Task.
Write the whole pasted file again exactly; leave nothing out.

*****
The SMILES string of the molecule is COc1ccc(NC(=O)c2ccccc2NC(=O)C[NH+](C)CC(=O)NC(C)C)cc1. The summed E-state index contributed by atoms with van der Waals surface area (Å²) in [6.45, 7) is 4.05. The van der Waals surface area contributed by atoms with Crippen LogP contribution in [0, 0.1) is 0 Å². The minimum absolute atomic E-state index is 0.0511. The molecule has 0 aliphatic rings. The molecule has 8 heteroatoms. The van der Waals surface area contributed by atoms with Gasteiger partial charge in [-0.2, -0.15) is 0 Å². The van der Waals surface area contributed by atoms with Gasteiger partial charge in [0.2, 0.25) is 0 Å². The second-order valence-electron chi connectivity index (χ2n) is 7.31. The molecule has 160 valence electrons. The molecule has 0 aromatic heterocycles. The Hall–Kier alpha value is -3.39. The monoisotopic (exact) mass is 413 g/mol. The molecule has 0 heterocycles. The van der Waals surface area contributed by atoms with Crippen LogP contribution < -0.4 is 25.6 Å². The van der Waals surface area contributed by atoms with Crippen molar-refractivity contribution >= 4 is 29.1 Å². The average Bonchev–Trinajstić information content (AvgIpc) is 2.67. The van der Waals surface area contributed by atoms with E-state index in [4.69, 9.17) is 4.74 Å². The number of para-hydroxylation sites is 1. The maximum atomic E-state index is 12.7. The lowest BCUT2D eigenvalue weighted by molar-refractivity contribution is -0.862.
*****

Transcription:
The SMILES string of the molecule is COc1ccc(NC(=O)c2ccccc2NC(=O)C[NH+](C)CC(=O)NC(C)C)cc1. The summed E-state index contributed by atoms with van der Waals surface area (Å²) in [6.45, 7) is 4.05. The van der Waals surface area contributed by atoms with Crippen LogP contribution in [0, 0.1) is 0 Å². The minimum absolute atomic E-state index is 0.0511. The molecule has 0 aliphatic rings. The molecule has 8 heteroatoms. The van der Waals surface area contributed by atoms with Gasteiger partial charge in [-0.2, -0.15) is 0 Å². The van der Waals surface area contributed by atoms with Gasteiger partial charge in [0.2, 0.25) is 0 Å². The second-order valence-electron chi connectivity index (χ2n) is 7.31. The molecule has 160 valence electrons. The molecule has 0 aromatic heterocycles. The Hall–Kier alpha value is -3.39. The monoisotopic (exact) mass is 413 g/mol. The molecule has 0 heterocycles. The van der Waals surface area contributed by atoms with Crippen LogP contribution < -0.4 is 25.6 Å². The van der Waals surface area contributed by atoms with Crippen molar-refractivity contribution >= 4 is 29.1 Å². The average Bonchev–Trinajstić information content (AvgIpc) is 2.67. The van der Waals surface area contributed by atoms with E-state index in [4.69, 9.17) is 4.74 Å². The number of para-hydroxylation sites is 1. The maximum atomic E-state index is 12.7. The lowest BCUT2D eigenvalue weighted by molar-refractivity contribution is -0.862.